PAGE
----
URNG: An Innovative DocumentDuring May the URNG circulated a 33 page document titled "Guatemala: A Proposal to Society." There is no openly class bias in the text; the historical demand for agrarian reform has become a call for the "modernization of agriculture"; and major importance is put on the struggle of women and the indigenous. The words exploitation, oligarchy and agrarian reform do not appear at all in the document.
The majority of the changes the URNG recommends are achievable within the country's current political and economic structure. The criticisms are directed towards violations of the rules of the current game: corruption, human rights violations, militarization of society, the lack of social participation in political decision making and the centralization of power and resources at the urban level.
Commentarists in the Guatemalan press see the document as a major URNG shift towards the center. "The comandantes of the last insurgent movement in Central America no longer talk of socialism, but rather of how to improve capitalism," states Félix Colindres, of La Crónica magazine.
Beyond what could be considered a moderation of its discourse because of the coming elections, these changes have their roots in a simple reality: the correlation of forces in Guatemala today leaves no space to propose systemic changes, even though the country's socioeconomic and institutional crises demand these changes.
Reality also demonstrates, however, that the gap between these "rules of the game" and the political, social and economic reality leaves a big area for play. "Without traumatic changes, without spectacular transformations, but with precise and concrete measures, it is possible to channel our society in another way," proposes the URNG in its document.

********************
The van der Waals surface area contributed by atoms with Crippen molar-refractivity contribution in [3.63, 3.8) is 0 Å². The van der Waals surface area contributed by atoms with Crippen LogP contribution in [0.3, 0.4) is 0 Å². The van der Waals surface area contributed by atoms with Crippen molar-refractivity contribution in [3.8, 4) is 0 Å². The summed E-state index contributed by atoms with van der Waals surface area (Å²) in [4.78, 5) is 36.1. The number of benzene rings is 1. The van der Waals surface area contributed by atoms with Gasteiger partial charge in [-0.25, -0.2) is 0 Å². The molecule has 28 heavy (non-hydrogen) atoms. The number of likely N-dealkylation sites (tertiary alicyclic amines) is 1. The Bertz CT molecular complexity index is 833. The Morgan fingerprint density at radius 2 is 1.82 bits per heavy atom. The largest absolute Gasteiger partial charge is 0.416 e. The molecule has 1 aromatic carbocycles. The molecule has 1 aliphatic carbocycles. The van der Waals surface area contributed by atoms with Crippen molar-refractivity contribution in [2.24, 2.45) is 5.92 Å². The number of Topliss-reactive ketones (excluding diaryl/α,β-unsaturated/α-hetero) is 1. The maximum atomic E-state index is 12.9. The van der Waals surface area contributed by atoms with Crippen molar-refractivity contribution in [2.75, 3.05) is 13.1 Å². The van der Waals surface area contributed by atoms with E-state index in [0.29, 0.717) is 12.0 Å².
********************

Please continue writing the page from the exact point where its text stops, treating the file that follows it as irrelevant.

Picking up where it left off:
Among the proposal's objectives are: "To construct a new pluricultural and multilingual nation, establish real democracy and the demilitarization of the state and society, eliminate state corruption and implant morals, and strengthen a viable and just social model."
To achieve these objectives, the URNG proposes various fiscal, economic, legislative and public spending reforms. For agriculture, it promotes modernizing property registration, taxing idle land, credits for small producers and promoting communal forms of property ownership and production. It suggests decentralizing the state and changing rural urban relationships, sanctioning tax evaders and the free organization of civil society. It also recommends an ecologically sustainable development policy and health and education reforms that assure that both are not "privileges, but citizen rights."
No longer the VanguardTaken together, these changes promoted by the URNG look like an electoral platform designed on the eve of the elections. None of the proposals are any more innovative than those that the various sectors that would benefit from them have been putting forward.
The document demonstrates that the URNG has been listening to the voices of sectors represented in the Association of Civil Society (ASC). This in some way marks the end of the "vanguard" concept of social struggle that this revolutionary force has advocated over the last decades.